Wesseler did not meet with Cary when she passed on the English petition.  However, Laura Gonzalez made an afternoon appointment for April 17, 2013 to meet with him and hand over the Spanish-language version with about 345 signatures.

A native of Mexico City who worked as a cook at the parish rectory for 23 years prior to Radloff's arrival, Gonzalez was accompanied by about three dozen Hispanic parishioners, including Rosalba Fields. Well-known in the parish, Fields is a native of the Sinaloa state of Mexico and has been a member of St. Francis for 35 years.

In November, Wesseler and parishioner Pam DiDente were invited by Fields and Gonzalez to hear their story of the meeting with Cary. Wesseler and DiDente felt it important to write a summary of the conversation, they said. In one section of that narrative, Wesseler and DiDente report:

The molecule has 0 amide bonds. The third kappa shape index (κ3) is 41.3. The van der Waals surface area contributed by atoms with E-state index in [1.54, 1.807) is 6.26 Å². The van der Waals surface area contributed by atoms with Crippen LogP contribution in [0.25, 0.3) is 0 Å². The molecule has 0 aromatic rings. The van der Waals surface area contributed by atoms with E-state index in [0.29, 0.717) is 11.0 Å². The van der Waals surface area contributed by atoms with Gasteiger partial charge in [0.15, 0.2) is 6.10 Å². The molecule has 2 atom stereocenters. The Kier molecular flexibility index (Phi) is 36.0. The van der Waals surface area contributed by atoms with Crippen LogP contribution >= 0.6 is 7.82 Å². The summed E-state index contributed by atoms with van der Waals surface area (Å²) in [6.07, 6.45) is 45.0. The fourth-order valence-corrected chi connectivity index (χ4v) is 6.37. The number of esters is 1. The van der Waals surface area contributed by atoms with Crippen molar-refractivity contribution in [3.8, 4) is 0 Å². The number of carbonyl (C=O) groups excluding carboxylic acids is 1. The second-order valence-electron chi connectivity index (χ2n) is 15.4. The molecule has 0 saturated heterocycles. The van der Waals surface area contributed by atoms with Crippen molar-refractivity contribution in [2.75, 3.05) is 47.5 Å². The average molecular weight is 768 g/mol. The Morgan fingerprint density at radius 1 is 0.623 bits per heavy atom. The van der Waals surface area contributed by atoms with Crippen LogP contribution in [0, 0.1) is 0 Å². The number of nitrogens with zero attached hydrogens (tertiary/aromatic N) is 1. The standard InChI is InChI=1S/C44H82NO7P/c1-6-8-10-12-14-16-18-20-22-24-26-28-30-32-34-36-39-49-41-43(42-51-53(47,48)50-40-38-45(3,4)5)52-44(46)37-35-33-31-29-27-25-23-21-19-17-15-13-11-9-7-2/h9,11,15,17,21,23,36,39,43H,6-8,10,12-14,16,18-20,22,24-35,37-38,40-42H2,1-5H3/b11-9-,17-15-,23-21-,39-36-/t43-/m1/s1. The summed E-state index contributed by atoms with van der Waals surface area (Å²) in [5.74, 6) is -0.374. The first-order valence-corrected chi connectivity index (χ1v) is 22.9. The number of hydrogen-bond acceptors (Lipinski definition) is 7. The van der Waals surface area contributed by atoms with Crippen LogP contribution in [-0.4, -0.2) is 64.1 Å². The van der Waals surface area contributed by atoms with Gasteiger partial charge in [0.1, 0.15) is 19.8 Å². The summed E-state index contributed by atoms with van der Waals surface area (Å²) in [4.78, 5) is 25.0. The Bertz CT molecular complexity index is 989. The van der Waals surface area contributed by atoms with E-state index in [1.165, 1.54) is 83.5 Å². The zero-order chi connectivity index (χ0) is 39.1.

On delivery of the petition letter with signatures, Bishop Liam Cary came out into the parking lot to meet them. Rosalba Fields said that the bishop was angry and told the people gathered to leave. He additionally stated 'he would not answer any letters.' Rosalba said that the bishop talked to them roughly and they were surprised at his behavior toward them. She stated, 'We were not expecting him to be that rude.' Rosalba attempted to go with Laura to meet with the bishop, but he said he would only see the person who made the appointment and would not allow anyone else in the meeting. Laura went inside the office with Bishop Cary.

When Bishop Liam Cary and Laura were inside his office, they stood just by the door. Laura was not invited to sit down. He asked her why she was there. Laura asked the bishop if he was going to take Fr. Juan Carlos away. He did not answer and she explained that Fr. Juan Carlos was needed for all he does for the people. She asked him, 'Why do you not love Fr. Juan Carlos, he is your brother?' Bishop Cary told her, 'Not to worry that there will soon be another priest coming that speaks Spanish.'